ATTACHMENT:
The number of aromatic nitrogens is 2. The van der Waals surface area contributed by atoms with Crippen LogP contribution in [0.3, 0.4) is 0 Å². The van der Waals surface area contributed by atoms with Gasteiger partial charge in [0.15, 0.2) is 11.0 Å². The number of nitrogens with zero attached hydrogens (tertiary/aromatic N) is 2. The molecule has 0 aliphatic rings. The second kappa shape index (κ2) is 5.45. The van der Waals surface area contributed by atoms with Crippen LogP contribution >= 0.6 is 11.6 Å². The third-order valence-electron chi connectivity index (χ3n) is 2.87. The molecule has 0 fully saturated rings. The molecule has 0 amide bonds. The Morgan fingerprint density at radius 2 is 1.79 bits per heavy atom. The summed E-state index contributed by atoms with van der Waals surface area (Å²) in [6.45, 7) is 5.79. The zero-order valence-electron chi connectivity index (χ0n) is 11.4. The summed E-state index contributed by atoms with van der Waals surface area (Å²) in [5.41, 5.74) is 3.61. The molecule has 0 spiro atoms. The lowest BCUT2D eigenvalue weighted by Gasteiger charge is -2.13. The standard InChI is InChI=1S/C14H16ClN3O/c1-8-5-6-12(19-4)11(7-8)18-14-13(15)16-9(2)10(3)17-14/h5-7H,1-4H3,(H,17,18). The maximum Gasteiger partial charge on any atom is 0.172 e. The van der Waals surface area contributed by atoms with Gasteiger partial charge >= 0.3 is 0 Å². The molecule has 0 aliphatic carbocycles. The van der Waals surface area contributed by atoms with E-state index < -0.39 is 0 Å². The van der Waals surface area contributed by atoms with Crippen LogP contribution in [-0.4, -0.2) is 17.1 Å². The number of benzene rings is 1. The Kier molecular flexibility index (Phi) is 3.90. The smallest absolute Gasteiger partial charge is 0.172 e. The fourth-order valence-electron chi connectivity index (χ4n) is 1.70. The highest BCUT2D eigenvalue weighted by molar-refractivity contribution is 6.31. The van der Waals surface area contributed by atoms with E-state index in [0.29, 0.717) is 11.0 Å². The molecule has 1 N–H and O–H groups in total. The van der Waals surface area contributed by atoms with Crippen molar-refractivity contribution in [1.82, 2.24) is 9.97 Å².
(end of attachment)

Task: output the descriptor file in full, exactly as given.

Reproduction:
The number of aromatic nitrogens is 2. The van der Waals surface area contributed by atoms with Crippen LogP contribution in [0.3, 0.4) is 0 Å². The van der Waals surface area contributed by atoms with Gasteiger partial charge in [0.15, 0.2) is 11.0 Å². The number of nitrogens with zero attached hydrogens (tertiary/aromatic N) is 2. The molecule has 0 aliphatic rings. The second kappa shape index (κ2) is 5.45. The van der Waals surface area contributed by atoms with Crippen LogP contribution >= 0.6 is 11.6 Å². The third-order valence-electron chi connectivity index (χ3n) is 2.87. The molecule has 0 fully saturated rings. The molecule has 0 amide bonds. The Morgan fingerprint density at radius 2 is 1.79 bits per heavy atom. The summed E-state index contributed by atoms with van der Waals surface area (Å²) in [6.45, 7) is 5.79. The zero-order valence-electron chi connectivity index (χ0n) is 11.4. The summed E-state index contributed by atoms with van der Waals surface area (Å²) in [5.41, 5.74) is 3.61. The molecule has 0 spiro atoms. The lowest BCUT2D eigenvalue weighted by Gasteiger charge is -2.13. The standard InChI is InChI=1S/C14H16ClN3O/c1-8-5-6-12(19-4)11(7-8)18-14-13(15)16-9(2)10(3)17-14/h5-7H,1-4H3,(H,17,18). The maximum Gasteiger partial charge on any atom is 0.172 e. The van der Waals surface area contributed by atoms with Gasteiger partial charge >= 0.3 is 0 Å². The molecule has 0 aliphatic carbocycles. The van der Waals surface area contributed by atoms with E-state index < -0.39 is 0 Å². The van der Waals surface area contributed by atoms with Crippen LogP contribution in [-0.4, -0.2) is 17.1 Å². The number of benzene rings is 1. The Kier molecular flexibility index (Phi) is 3.90. The smallest absolute Gasteiger partial charge is 0.172 e. The fourth-order valence-electron chi connectivity index (χ4n) is 1.70. The highest BCUT2D eigenvalue weighted by molar-refractivity contribution is 6.31. The van der Waals surface area contributed by atoms with E-state index in [0.29, 0.717) is 11.0 Å². The molecule has 1 N–H and O–H groups in total. The van der Waals surface area contributed by atoms with Crippen molar-refractivity contribution in [1.82, 2.24) is 9.97 Å².